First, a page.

Good King Wenceslas
[unknown] Lyrics

Good king wenceslas

Good King Wenceslas looked out on the feast of Stephen.
When the snow lay round about, deep and crisp and even.
Brightly shone the moon that night, though the frost was cruel,
When a poor man came in sight, gathering winter fuel.

Hither page and stand by me if thou knowst it telling
Yonder peasant, who is he, where and what his dwelling?
Sire, he lives a good league hence, underneath the mountain,
Right against the forest fence, by Saint Agnes' fountain.

Bring me flesh and bring me wine, bring me pinelogs hither
Thou and I will see him dine when we bear them thither
Page and monarch forth they went, forth they went together
Through the rude winds wild lament, and the bitter weather.

Sire the night is darker now, and the wind blows stronger
Fails my heart I know now how, I can go no longer.
Mark my footsteps my good page, tread thou in them boldly
Thou shalt find the winter's rage freeze thy blood less coldly.

In his master's steps he trod where the snow lay dinted
Heat was in the very sod which the saint had printed
Therefore Christian men be sure, wealth or rank possessing,
Ye who now will bless the poor, shall yourselves find blessing.

@seasonal @carol @Xmas
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Contributed by Julian S. Suggest a correction in the comments below.
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Comments from YouTube:

Callum Wynne

I looked it up and according to history Wenceslas did exist he was the duke of Bohemia and went round giving the poor, orphaned widowed and imprisoned gifts at evening.

Gary Rodd

I find this Christmas carol to be of special meaning to me...Growing up in poverty, we did not have the luxury of material gifts, but we shared the Holiday spirit by sharing the spirit of family and food we normally could not afford.. such as cranberry/orange relish, turkey & stuffing & home made apple jack made by my father...Christmas was more about the meal we created than giving gifts..


The words were by an English guy.
The music's Scandanavian.
Wenceslas was five foot six.
He kept his face unshaven.
Though just a Duke throughout his life,
he always ruled so justly.
His kingly title was conferred
upon him posthumously.

ToddSF 94109

The "Feast of Stephen", for those who might not know, is St. Stephen's Day, December 26, one of the "Twelve Days of Christmas". This carol is associated with December 26, since "Good King Wenceslas looked out on the Feast of Stephen". It's not a Christmas carol, but associated with the Christmas season nonetheless. One strange thing is the tune, which is taken from a Latin spring carol "Tempus adest floridem" which is all about springtime being the time when flowers bloom again. I've known "Good King Wenceslas" (who was actually a Duke during his lifetime) in this carol for so long, I can't think of the tune as a springtime song. I note that after his assassination at age 27 by his younger brother, Wenceslas the Duke was posthumously declare a King by the Pope as well as a saint, and the Duchy of Bohemia became the Kingdom of Bohemia, with Kings in charge ever after. Today, of course, most of Bohemia lies within the borders of the Czech Republic, also called Czechia, and St. Wenceslas is the patron saint of the Czechs. I wouldn't call this carol a hymn because it is never sung in church and, instead, it's a narrative that tells a story about a miracle associated with an act of charity, ending with a moral that instructs Christians to be charitable, because in giving to those in need, the giver will find a blessing.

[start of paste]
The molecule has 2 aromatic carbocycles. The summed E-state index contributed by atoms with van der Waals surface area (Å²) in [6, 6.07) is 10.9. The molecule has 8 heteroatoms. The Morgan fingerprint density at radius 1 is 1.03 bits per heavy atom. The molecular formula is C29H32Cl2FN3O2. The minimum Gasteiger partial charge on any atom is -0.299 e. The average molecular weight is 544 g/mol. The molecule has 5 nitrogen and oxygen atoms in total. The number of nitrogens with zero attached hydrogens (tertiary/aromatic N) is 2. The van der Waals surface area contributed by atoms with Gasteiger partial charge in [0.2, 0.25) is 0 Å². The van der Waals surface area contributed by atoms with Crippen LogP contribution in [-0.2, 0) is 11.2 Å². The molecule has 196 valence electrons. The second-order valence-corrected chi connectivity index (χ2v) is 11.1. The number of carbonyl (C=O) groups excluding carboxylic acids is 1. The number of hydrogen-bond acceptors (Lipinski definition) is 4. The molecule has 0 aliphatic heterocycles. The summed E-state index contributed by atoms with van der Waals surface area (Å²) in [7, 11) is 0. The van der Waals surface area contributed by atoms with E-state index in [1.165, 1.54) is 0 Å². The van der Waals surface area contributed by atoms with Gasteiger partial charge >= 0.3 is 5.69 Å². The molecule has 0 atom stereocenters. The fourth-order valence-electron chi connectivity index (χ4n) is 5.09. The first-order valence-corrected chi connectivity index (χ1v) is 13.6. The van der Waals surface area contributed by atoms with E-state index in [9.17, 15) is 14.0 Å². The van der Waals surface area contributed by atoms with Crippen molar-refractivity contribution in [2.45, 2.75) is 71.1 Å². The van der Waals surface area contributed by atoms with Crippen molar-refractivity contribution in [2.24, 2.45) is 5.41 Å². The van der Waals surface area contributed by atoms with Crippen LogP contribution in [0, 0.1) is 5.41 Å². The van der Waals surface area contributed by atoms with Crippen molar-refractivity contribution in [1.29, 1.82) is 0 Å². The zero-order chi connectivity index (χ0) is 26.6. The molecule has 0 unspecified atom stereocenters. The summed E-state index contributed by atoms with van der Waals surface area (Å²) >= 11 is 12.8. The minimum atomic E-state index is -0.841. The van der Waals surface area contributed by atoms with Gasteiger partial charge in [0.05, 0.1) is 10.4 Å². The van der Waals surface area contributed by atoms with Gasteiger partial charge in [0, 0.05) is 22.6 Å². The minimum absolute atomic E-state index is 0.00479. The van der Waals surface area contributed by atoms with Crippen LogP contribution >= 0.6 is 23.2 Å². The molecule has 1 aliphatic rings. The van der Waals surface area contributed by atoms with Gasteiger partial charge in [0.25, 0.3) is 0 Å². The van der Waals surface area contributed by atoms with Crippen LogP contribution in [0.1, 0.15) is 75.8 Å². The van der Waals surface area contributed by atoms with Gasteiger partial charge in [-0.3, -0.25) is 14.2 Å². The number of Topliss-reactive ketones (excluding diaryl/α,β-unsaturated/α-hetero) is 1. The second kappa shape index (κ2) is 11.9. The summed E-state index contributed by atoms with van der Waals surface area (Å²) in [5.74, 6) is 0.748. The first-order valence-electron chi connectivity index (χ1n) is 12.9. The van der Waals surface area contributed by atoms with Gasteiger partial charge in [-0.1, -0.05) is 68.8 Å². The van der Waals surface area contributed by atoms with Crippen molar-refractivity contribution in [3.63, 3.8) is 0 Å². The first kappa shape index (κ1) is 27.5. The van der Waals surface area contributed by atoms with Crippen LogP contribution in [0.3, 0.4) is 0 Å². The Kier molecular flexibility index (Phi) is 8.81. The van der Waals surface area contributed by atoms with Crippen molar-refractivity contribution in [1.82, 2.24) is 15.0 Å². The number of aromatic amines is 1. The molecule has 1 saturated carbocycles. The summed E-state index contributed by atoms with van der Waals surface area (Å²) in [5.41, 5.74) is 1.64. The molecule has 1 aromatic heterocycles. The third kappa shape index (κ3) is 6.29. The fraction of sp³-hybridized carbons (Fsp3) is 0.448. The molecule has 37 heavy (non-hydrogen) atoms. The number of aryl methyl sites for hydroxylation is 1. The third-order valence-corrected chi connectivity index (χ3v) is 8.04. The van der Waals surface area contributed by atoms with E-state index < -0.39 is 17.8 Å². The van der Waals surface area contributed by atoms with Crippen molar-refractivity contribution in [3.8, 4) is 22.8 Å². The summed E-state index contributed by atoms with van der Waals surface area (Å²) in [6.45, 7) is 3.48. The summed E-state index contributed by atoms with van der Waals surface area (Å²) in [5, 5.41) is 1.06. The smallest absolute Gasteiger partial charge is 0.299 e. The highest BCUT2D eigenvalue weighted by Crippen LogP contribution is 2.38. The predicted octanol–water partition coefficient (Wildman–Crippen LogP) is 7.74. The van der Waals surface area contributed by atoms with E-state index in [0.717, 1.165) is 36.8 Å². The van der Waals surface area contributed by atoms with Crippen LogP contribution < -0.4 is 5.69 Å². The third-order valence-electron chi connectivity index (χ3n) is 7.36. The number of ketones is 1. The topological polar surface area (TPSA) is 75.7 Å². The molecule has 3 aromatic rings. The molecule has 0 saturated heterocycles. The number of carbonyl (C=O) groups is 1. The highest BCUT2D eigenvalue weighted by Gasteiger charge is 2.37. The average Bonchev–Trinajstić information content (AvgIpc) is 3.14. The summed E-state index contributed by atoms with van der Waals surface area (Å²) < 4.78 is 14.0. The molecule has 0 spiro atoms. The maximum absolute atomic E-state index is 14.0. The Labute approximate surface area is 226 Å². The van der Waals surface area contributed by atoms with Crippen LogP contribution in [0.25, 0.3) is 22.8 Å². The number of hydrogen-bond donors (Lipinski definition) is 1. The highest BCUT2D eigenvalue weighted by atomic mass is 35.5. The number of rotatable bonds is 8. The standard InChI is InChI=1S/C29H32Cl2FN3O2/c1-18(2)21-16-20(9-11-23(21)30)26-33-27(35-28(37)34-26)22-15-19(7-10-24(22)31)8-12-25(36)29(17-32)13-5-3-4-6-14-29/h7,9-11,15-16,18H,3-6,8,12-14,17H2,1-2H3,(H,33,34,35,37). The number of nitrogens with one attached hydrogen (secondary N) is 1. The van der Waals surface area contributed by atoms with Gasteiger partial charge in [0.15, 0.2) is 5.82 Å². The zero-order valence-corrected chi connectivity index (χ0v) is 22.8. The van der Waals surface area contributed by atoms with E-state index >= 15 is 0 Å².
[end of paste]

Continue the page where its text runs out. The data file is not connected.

This is a beautiful version. Makes me proud of my Czech heritage.

Judi Harbin

Surely, this is our God; we trusted in Him and  He saved us.  (Isaiah 25:9)

Megan Elizabeth

the thing is, I'm not necessarily religious but that doesn't matter because this song whether for religious purposes or not is. really. good


Hello. I thought it might mean a lot to you to know that this song doesn't just get to humans' hearts. It always calms my Beagle mix down, and he has a ton of anxiety, so I play it or sing it for him frequently. This one seems to be his favorite version, too. Thank you very much for saving me from endless barking lol and thank you for helping him feel better.

Jo Sparkes

So poignant and beautiful, I love this carol, its so full of what Man is capable of if he is without selfishness and has compassion.

František Buchta

I am from the Czech Republic and I think it is amazing how our history has penetrated even to England. We have really interesting history.
But I have some remarks:
1. St. Wenceslas (Václav I.) was a duke not a king, we had some kings, but they were kings until their death, so on succesion title was lost. That changed in year 1212 with document known as "Golden Bull of Sicily" (Zlatá bula Sicilská) which granted title of king even to descendants.
2. He is very controversial character of our history. Despite he was declared as saint, because he was very good Christian, some people and historians says that he didnt care about destiny of Bohemia in case of East Francia´s pressure on borders. But who knows, it is over thousand years ago, but legend about St. Wenceslas is immortal!

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